## Stats Modeling the World 3rd Edition By David E. Bock – Test Bank

MULTIPLE CHOICE. Choose the one alternative that best completes the statement or answers the question. 1) Suppose that after the study described in #5 we want to see if there’s evidence that the exercise program’s effectiveness in lowering blood pressure depends on how high the person’s initial blood pressure was. We should do a

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A) Λ2 goodness-of-fit test B) linear regression t-test C) matched pairs t-test D) Λ2 test of independence E) 2-sample t-test Answer: B Explanation: A) B) C) D) E)

2) Several volunteers engage in a special exercise program intended to lower their blood pressure. We measure each person’s initial blood pressure, lead them through the exercises daily for a month, then check blood pressures again. To see if the program lowered blood pressure significantly we should do a

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A) 2-sample t-test B) Λ2 test of homogeneity C) matched pairs t-test D) Λ2 goodness-of-fit test E) linear regression t-test Answer: C Explanation: A) B) C) D) E)

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SHORT ANSWER. Write the word or phrase that best completes each statement or answers the question. A high school counselor was interested in finding out how well student grade point averages (GPA) predict ACT scores. A sample of the senior class data was reviewed to obtain GPA and ACT scores. The data are shown in the table, and regression output is given below.

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3) Create and interpret a 95% confidence interval for the slope of the regression line. 3) Answer: Degrees of freedom = 15 – 2 = 13 95% confidence interval for Ά1 is: b1 ±t*13× SE(b1) = 7.397 ± (2.16)(1.087) or (5.05, 9.74) We are 95% confident that the ACT score increases an average of between 5.05 and 9.74 points for every additional GPA point. Explanation:

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Here are the data about the average January temperature in cities in the United States, and factors that might allow us to predict temperature. The data, available for 55 cities, include: Jantemp Mean January Temperature (degrees F) Lat Latitutde (degrees of Latitude) Long Longitude (degrees of Longitude) Altitude Altitude at the airport (where the temperatures have been recorded) in feet above sea level. Coast Approximate distance from the nearest seacoast in kilometers

We will attempt to make a regression model to help account for mean January temperature and to understand the effects of the various predictors. At each step of the analysis you may assume that things learned earlier in the process are known.

Units Note: The “degrees” of temperature, given here on the Fahrenheit scale, have only a coincidental language relationship to the “degrees” of longitude and latitude. The geographic “degrees” are based on modeling the Earth as a sphere and dividing it up into 360 degrees for a full circle. Thus 180 degrees of longitude is halfway around the world from Greenwich, England (0°) and Latitude increases from 0 degrees at the Equator to 90 degrees (North) latitude results at the north pole.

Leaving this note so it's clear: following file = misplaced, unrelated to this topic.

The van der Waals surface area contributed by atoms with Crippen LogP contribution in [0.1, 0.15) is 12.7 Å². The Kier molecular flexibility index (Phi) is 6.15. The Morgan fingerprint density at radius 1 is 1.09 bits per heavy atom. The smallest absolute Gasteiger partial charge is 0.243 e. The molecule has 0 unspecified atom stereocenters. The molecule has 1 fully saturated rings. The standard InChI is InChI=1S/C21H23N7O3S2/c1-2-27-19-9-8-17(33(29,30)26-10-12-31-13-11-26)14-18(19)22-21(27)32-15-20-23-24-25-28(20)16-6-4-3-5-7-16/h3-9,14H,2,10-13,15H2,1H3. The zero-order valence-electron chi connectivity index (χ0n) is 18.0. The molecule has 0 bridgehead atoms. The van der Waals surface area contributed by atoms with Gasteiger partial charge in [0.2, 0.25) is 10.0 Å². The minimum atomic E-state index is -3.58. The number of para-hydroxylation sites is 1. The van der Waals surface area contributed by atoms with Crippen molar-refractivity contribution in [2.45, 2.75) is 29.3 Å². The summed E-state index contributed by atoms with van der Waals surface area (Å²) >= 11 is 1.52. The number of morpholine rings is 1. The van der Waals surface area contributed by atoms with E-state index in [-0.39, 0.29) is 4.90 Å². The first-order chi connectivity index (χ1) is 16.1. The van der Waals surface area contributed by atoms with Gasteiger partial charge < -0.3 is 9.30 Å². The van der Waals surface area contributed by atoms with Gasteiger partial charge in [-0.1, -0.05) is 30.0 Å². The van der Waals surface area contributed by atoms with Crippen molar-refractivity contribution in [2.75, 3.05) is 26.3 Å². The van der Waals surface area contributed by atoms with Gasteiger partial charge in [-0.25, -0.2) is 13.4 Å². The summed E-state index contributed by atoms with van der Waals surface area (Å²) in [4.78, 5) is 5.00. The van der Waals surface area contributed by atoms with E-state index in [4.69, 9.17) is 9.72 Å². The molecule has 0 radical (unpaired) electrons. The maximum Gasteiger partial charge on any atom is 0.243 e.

Here are the data:

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4) First, we consider the relationship between temperature and latitude. This seems to be the obvious first choice; everybody knows that northern (high latitude) cities tend to be colder in January than southern (lower latitude) cities. Here is the scatterplot:

Describe what you see in this scatterplot in a sentence or two. Which of the regression assumptions for the regression of Jantemp on Lat can you check with this plot? State them and indicate whether you think they seem to be satisfied.

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Answer: The plot shows a negative direction, showing that it tends to be colder at higher latitudes. It shows a clearly linear shape. It has moderate to small scatter. There seems to be some heteroskedasticity, with larger variation at higher latitudes. Possibly there are just 3 cities that are a bit warm in January for their latitude. Explanation:

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5) It is possible that the distance that a city is from the ocean could affect its January temperature. Coast gives an approximate distance of each city from the nearest coast. Including it in the regression yields the following regression table:

Dependent variable is: JanTemp R squared = 87.6% R squared (adjusted) = 86.9% s = 4.878 with 55 – 4 = 51 degrees of freedom

Source Sum of Squares df Mean Square F-ratio Regression 8611.86 3 2870.62 121 Residual 1213.67 51 23.7974

Variable Coefficient SE(Coeff) t-ratio P-value Intercept 111.878 6.167 18.1 0.0001 Lat -2.47722 0.1307 -19.0 0.0001 Long 0.221997 0.0462 4.81 0.0001 Coast -0.674929 0.0901 -7.49 0.0001

And here is a scatterplot of the residuals:

Write a report on this regression. Interpret the coefficients and the R2. Are the conditions met?

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Answer: This regression model seems to be an improvement. The model accounts for 87.6% of the variability of January temperature and all the standard hypothesis tests on the coefficients are highly significant. The residuals plot shows no particular pattern of concern. Explanation: